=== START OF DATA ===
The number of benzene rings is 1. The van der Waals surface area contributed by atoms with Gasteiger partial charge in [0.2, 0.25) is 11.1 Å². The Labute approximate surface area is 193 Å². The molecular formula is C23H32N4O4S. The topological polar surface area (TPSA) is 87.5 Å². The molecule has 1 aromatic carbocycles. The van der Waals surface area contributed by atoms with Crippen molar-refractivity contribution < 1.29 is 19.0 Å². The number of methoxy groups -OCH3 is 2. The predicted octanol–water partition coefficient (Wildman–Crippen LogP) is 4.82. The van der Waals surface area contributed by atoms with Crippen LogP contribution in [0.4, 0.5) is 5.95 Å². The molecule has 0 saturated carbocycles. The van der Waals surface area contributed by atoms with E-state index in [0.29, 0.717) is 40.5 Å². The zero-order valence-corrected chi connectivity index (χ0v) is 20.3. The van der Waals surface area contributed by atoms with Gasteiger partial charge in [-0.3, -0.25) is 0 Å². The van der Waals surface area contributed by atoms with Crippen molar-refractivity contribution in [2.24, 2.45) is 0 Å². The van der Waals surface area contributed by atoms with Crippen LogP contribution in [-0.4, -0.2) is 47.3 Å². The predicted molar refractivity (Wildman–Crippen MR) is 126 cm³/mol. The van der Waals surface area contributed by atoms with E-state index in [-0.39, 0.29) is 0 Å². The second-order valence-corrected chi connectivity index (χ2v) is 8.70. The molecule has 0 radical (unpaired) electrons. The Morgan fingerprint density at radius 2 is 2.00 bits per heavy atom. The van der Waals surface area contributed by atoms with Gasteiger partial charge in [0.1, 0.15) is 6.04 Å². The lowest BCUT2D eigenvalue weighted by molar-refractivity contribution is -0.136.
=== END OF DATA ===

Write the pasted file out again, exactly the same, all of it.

The number of benzene rings is 1. The van der Waals surface area contributed by atoms with Gasteiger partial charge in [0.2, 0.25) is 11.1 Å². The Labute approximate surface area is 193 Å². The molecular formula is C23H32N4O4S. The topological polar surface area (TPSA) is 87.5 Å². The molecule has 1 aromatic carbocycles. The van der Waals surface area contributed by atoms with Crippen molar-refractivity contribution < 1.29 is 19.0 Å². The number of methoxy groups -OCH3 is 2. The predicted octanol–water partition coefficient (Wildman–Crippen LogP) is 4.82. The van der Waals surface area contributed by atoms with Crippen LogP contribution in [0.4, 0.5) is 5.95 Å². The molecule has 0 saturated carbocycles. The van der Waals surface area contributed by atoms with E-state index in [0.29, 0.717) is 40.5 Å². The zero-order valence-corrected chi connectivity index (χ0v) is 20.3. The van der Waals surface area contributed by atoms with Gasteiger partial charge in [-0.3, -0.25) is 0 Å². The van der Waals surface area contributed by atoms with Crippen molar-refractivity contribution in [2.24, 2.45) is 0 Å². The van der Waals surface area contributed by atoms with Crippen LogP contribution in [-0.4, -0.2) is 47.3 Å². The predicted molar refractivity (Wildman–Crippen MR) is 126 cm³/mol. The van der Waals surface area contributed by atoms with E-state index in [-0.39, 0.29) is 0 Å². The second-order valence-corrected chi connectivity index (χ2v) is 8.70. The molecule has 0 radical (unpaired) electrons. The Morgan fingerprint density at radius 2 is 2.00 bits per heavy atom. The van der Waals surface area contributed by atoms with Gasteiger partial charge in [0.1, 0.15) is 6.04 Å². The lowest BCUT2D eigenvalue weighted by molar-refractivity contribution is -0.136.